Commentary: Too simple
This article first appeared in the St. Louis Beacon, Aug. 14, 2011 - As a graduate student, I learned the fallacy of ascribing a single cause to a political phenomenon. Multiple factors interact to produce such things as presidential popularity or adoption of a particular law. Yet, many elected officials and a large group of citizenry are taken with simple explanations of very complex phenomena.
For example, a current war cry is "No new taxes." Taxes are job destroyers, per the Republican leadership in the House. In reality, the evidence for tax cuts doing good or tax hikes hurting the economy is mixed at best. Ronald Reagan and Bill Clinton raised taxes, and the economy perked along. And Reagan's earlier tax cutting seems to have had a positive outcome. In this century, Bush's tax cuts did not bring about unmitigated prosperity and were in effect when the economy went into recession. Obama's stimulus was laden with tax cuts that failed to cause a significant economic rebound.
It is easy for simplicity to rule when many citizens do not become well informed about the issues of state and rely on sound bites to pass judgment. There is reason to be concerned about the size of budget deficits and the national debt. The question is what to do about them. When some elected officials totally rule out raising revenues, all that's left is cutting programs. But where? Should major programs be eliminated or pared?
Given that Congress generally spends little time evaluating accomplishment or failure, it may not know which programs are more effective. Evaluation of the benefit of expenditures could aid debt cutting by highlighting what works or what doesn't.
Years ago, I studied the Title I federal aid to education program in the San Francisco Public Schools. Students were individually characterized as Title I eligible by test scores and family income. But if two students out of a class of 30 were not eligible, the class as a whole could not use teaching aids paid for by Title I and could not participate in field trips. Some students, because of disabilities, were not able to fill in answers to standardized tests; hence they would not be eligible. A teacher told me she put a few answers on the sheet for such a child so that he could get greater assistance.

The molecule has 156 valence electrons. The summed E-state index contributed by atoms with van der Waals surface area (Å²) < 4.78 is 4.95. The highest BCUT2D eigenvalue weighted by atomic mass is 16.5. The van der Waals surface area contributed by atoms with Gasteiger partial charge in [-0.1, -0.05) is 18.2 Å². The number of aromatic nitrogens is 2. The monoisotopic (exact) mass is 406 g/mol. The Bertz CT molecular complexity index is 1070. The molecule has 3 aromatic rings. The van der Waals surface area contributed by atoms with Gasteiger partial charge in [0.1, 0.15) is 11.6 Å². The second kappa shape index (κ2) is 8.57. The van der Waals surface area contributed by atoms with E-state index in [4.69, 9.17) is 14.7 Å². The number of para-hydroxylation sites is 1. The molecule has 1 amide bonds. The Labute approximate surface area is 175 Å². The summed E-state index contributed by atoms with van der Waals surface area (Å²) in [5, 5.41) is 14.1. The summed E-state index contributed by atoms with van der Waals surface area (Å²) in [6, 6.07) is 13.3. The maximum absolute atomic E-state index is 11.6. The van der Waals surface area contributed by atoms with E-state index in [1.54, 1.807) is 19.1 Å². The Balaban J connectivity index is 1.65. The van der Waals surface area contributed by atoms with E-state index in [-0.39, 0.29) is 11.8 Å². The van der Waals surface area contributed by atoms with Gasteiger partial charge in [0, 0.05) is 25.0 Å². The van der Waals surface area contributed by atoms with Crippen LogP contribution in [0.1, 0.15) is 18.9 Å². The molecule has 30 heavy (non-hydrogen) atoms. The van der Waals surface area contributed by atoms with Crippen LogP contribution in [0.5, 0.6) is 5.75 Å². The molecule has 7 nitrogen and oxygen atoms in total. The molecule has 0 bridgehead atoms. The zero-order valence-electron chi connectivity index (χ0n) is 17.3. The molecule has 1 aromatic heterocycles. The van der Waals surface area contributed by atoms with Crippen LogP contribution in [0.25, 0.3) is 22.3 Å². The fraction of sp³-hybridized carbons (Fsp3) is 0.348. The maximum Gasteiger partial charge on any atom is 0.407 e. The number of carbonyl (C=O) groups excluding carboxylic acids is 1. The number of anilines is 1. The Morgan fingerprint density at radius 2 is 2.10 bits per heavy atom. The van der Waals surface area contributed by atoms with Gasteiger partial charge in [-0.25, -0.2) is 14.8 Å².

Smaller government has long been a goal of Republicans who see a direct relation between less government and more freedom and prosperity. So it is not surprising that reducing programs is linked to the refusal to raise taxes and played an important part in the controversy over raising the debt ceiling. That controversy did the country no favors with Standard and Poors. Divided government necessitates compromise but such compromise is difficult to achieve when one side refuses to ever consider certain alternatives or multiple causes.
History is a wonderful teacher but it is not an absolute predictor. Certain factors may be the same; others may widely differ. Actions that worked before may fail at another time. Our economy is impacted today by global activity more than at any time in history. Whereas the U.S. weathered previous troubles in Asia or Europe, this time Europe's problems may cause damage here.
What should Congress, the president, the Federal Reserve and others do? The past may be helpful but it is not an infallible blueprint. And a narrow focus is unlikely to bring about the best results.
The simplest explanation -- one cause, one effect -- may prevail, however, because the electorate are often poorly informed about the news of the day. Complex explanations can be ignored, and unrealistic expectations can ensue. Slogans and sound bites serve to polarize rather than explain. In echoing the Progressives of a previous century, we still seem to speak of one best way, not realizing that our questions and answers are deeply layered.
Multidimensional realities are harder to understand and harder to adjust. But if we are to work out of the current financial mess, we have to hope that complexity is appreciated and that there is no single answer to our myriad problems.
Lana Stein is a professor emerita of political science at the University of Missouri at St. Louis.